The top line for Santos looks good.

It’s an oil and gas business, and many of the prices received across the commodity complex have normalised from the pandemic, and the war, which resulted in acute dislocations in either direction.

What’s most interesting is that capex is close to a peak, and as projects are delivered the cashflows go up and the capex goes down, resulting in strong free cash flow generation.

And that FCF profile looks like the below, on the assumption of $75bbl for brent, and $12/mmbtu for JKM.

Management highlight those projects below, in the Q&A (Barossa, in 2025, Pikka the year after).

Gearing is not high, Santos can fund this next, last leg of capex quite readily.

Returns should likewise step up (these projects are PPE and on the balance sheet, but don’t generate revenues).

The market didn’t reward Santos at all, during the crazy hydrocarbon price spike of the past few years. You can see near term earnings (12, 24 months out) went up, but the share price didn’t react.

This is the oil and gas overhang, and perhaps also Santos specific concerns about unlocking value, with mgmt trying to pursue growth, when some investors just want O&G companies to essentially sunset, from here on out.

We think long run hydrocarbons go to zero. Equally, we think oil and gas markets have at least 10 years ahead of them. Both statements can be true.

With Santos you are paying ~12x earnings, on earnings that should (assuming those projects are delivered and commodity prices don’t collapse) grow, meaning a lower multiple shortly down the track, on a balance sheet that is quite robust, with assets that are generating good cashflows now.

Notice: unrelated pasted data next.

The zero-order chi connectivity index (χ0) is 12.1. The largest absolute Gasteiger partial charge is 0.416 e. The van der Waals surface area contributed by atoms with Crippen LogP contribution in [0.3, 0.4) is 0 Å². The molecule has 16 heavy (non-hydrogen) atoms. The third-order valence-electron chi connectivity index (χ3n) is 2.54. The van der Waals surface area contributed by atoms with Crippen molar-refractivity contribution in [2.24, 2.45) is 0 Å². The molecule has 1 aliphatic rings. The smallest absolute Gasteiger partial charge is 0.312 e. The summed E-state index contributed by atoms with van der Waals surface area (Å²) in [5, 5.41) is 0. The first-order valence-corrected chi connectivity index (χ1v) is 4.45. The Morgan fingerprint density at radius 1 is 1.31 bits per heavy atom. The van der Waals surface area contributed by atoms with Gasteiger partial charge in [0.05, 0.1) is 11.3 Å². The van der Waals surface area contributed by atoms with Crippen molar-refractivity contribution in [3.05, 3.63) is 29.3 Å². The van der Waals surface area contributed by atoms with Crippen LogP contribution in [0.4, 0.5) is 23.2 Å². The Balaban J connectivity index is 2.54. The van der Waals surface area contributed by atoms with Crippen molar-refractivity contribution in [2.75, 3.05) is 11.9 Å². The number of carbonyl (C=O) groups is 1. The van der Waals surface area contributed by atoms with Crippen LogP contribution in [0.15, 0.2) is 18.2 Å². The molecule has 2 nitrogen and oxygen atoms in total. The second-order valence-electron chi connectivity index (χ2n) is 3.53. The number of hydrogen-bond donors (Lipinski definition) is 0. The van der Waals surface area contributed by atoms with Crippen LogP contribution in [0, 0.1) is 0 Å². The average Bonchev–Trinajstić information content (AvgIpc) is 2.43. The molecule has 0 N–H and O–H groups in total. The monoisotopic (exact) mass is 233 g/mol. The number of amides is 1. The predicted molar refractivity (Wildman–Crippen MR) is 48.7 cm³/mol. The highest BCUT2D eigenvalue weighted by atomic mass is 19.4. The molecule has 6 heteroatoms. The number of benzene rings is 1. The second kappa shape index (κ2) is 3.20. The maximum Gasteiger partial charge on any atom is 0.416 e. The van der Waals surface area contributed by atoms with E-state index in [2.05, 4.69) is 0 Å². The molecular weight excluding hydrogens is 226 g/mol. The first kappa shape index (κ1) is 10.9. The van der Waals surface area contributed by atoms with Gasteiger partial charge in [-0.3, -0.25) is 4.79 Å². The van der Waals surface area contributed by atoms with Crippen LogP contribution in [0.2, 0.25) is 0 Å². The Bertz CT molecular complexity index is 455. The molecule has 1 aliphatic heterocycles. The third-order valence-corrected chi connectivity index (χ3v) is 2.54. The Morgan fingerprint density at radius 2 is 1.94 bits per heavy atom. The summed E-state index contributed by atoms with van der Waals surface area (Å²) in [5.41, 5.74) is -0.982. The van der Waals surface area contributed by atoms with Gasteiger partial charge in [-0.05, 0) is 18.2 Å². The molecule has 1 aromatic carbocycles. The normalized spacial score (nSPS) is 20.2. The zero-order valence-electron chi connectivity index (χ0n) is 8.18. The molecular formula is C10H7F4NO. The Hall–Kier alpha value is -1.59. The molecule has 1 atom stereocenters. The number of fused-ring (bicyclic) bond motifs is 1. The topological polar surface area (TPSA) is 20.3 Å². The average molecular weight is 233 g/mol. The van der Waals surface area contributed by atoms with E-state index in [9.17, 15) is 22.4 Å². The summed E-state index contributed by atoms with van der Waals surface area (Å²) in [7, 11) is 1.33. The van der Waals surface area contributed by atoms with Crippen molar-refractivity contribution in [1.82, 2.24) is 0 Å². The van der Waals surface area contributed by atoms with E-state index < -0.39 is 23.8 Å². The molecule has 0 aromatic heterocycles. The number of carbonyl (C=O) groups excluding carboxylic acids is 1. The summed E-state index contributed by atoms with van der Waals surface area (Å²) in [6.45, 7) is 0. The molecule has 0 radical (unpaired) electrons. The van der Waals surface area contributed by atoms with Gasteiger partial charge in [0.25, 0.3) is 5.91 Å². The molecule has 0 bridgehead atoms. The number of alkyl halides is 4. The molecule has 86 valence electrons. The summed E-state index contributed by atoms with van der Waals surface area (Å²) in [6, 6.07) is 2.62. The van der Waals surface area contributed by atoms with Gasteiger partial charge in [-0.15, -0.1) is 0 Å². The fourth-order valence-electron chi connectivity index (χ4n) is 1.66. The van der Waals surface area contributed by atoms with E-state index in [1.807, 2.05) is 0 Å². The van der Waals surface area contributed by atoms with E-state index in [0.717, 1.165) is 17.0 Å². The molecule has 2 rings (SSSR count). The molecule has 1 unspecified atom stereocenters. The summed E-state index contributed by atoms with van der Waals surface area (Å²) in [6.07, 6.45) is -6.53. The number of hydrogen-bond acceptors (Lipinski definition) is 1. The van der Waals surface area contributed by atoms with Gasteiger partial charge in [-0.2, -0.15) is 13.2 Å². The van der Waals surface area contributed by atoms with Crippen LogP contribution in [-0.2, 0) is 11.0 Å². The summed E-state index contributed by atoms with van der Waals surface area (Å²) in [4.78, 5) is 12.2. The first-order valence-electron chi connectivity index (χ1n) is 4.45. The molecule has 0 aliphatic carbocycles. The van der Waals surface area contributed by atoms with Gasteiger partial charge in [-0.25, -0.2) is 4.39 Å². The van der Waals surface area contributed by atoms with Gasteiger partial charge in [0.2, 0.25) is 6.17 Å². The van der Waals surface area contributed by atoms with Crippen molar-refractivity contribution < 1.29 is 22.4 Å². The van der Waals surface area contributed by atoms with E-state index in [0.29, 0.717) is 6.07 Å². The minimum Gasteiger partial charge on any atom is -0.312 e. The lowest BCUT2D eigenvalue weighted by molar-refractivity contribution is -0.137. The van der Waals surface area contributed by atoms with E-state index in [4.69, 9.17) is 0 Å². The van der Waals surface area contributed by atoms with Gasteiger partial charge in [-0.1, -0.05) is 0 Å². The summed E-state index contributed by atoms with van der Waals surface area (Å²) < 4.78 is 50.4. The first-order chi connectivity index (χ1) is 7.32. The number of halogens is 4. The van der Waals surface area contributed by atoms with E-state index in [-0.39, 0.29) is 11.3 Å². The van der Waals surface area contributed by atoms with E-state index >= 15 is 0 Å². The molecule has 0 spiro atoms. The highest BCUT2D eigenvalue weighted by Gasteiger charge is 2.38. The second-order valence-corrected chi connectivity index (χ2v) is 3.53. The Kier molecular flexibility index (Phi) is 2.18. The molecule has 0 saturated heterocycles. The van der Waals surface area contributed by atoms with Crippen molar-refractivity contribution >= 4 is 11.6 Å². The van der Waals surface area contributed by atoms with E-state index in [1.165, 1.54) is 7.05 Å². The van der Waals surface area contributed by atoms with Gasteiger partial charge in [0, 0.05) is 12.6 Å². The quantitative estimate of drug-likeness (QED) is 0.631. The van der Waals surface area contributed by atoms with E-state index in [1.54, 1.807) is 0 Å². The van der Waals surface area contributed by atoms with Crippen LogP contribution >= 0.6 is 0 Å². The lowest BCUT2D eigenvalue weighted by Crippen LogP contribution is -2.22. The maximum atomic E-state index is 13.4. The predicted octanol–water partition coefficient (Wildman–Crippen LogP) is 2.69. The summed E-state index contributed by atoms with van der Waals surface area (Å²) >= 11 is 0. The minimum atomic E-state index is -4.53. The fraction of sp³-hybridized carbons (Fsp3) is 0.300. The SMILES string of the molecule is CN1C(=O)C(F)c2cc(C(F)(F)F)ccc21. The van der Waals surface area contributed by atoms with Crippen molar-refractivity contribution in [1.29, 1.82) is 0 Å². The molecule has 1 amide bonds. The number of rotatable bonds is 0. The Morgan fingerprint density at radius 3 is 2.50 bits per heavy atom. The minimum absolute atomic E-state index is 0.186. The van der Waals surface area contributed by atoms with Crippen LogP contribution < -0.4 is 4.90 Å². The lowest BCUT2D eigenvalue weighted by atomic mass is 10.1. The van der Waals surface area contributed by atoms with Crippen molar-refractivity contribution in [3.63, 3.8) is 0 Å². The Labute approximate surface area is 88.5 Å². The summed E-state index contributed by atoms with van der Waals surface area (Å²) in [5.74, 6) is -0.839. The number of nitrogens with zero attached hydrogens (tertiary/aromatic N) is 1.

Since the market doesn’t seem to value that optionality, the company has tried to put itself “in play”, e.g., the recent M&A interest from Woodside, and really any one else that wants to play. It’s not quite like the “for sale” sign is up, but since there’s been a lot of consolidation in the sector, Santos’ is conscious of being seen as open and co-operative.

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This document is based on information available at the time of publishing, information which we believe is correct and any opinions, conclusions or forecasts are reasonably held or made as at the time of its compilation, but no warranty is made as to its accuracy, reliability or completeness. To the extent permitted by law, neither Aequitas nor any of its affiliates accept liability to any person for loss or damage arising from the use of the information herein.

Please note that past performance is not a reliable indicator of future performance.

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